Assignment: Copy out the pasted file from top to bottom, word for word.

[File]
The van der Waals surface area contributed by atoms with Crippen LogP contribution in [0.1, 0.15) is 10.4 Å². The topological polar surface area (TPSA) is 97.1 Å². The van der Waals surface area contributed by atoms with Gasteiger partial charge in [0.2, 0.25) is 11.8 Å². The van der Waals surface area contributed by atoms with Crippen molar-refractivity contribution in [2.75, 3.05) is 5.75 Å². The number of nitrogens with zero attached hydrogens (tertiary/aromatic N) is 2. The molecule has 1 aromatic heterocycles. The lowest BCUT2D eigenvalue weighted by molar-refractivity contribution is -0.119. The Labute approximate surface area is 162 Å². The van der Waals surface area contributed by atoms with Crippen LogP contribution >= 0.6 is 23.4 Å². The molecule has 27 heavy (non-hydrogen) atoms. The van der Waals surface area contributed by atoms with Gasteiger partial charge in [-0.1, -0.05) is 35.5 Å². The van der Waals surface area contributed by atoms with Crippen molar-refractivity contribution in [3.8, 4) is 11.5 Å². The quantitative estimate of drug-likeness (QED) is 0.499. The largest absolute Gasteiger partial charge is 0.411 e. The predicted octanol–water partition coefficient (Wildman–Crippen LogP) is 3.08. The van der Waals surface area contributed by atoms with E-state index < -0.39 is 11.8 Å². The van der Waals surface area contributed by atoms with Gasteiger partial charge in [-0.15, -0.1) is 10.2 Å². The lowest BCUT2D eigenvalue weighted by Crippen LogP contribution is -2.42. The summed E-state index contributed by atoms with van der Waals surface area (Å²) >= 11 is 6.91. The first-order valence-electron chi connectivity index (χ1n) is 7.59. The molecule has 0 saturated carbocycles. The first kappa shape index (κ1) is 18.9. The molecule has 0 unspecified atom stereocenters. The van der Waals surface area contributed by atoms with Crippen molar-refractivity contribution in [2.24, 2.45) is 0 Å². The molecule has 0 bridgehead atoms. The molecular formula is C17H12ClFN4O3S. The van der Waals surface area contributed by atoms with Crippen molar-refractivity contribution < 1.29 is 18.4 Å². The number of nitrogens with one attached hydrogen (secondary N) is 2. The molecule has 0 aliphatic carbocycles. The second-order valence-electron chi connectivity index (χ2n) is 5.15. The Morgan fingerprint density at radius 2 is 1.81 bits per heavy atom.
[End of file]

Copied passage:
The van der Waals surface area contributed by atoms with Crippen LogP contribution in [0.1, 0.15) is 10.4 Å². The topological polar surface area (TPSA) is 97.1 Å². The van der Waals surface area contributed by atoms with Gasteiger partial charge in [0.2, 0.25) is 11.8 Å². The van der Waals surface area contributed by atoms with Crippen molar-refractivity contribution in [2.75, 3.05) is 5.75 Å². The number of nitrogens with zero attached hydrogens (tertiary/aromatic N) is 2. The molecule has 1 aromatic heterocycles. The lowest BCUT2D eigenvalue weighted by molar-refractivity contribution is -0.119. The Labute approximate surface area is 162 Å². The van der Waals surface area contributed by atoms with Crippen LogP contribution >= 0.6 is 23.4 Å². The molecule has 27 heavy (non-hydrogen) atoms. The van der Waals surface area contributed by atoms with Gasteiger partial charge in [-0.1, -0.05) is 35.5 Å². The van der Waals surface area contributed by atoms with Crippen molar-refractivity contribution in [3.8, 4) is 11.5 Å². The quantitative estimate of drug-likeness (QED) is 0.499. The largest absolute Gasteiger partial charge is 0.411 e. The predicted octanol–water partition coefficient (Wildman–Crippen LogP) is 3.08. The van der Waals surface area contributed by atoms with E-state index < -0.39 is 11.8 Å². The van der Waals surface area contributed by atoms with Gasteiger partial charge in [-0.15, -0.1) is 10.2 Å². The lowest BCUT2D eigenvalue weighted by Crippen LogP contribution is -2.42. The summed E-state index contributed by atoms with van der Waals surface area (Å²) >= 11 is 6.91. The first-order valence-electron chi connectivity index (χ1n) is 7.59. The molecule has 0 saturated carbocycles. The first kappa shape index (κ1) is 18.9. The molecule has 0 unspecified atom stereocenters. The van der Waals surface area contributed by atoms with Crippen molar-refractivity contribution in [2.24, 2.45) is 0 Å². The molecule has 0 bridgehead atoms. The molecular formula is C17H12ClFN4O3S. The van der Waals surface area contributed by atoms with Crippen molar-refractivity contribution < 1.29 is 18.4 Å². The number of nitrogens with one attached hydrogen (secondary N) is 2. The molecule has 0 aliphatic carbocycles. The second-order valence-electron chi connectivity index (χ2n) is 5.15. The Morgan fingerprint density at radius 2 is 1.81 bits per heavy atom.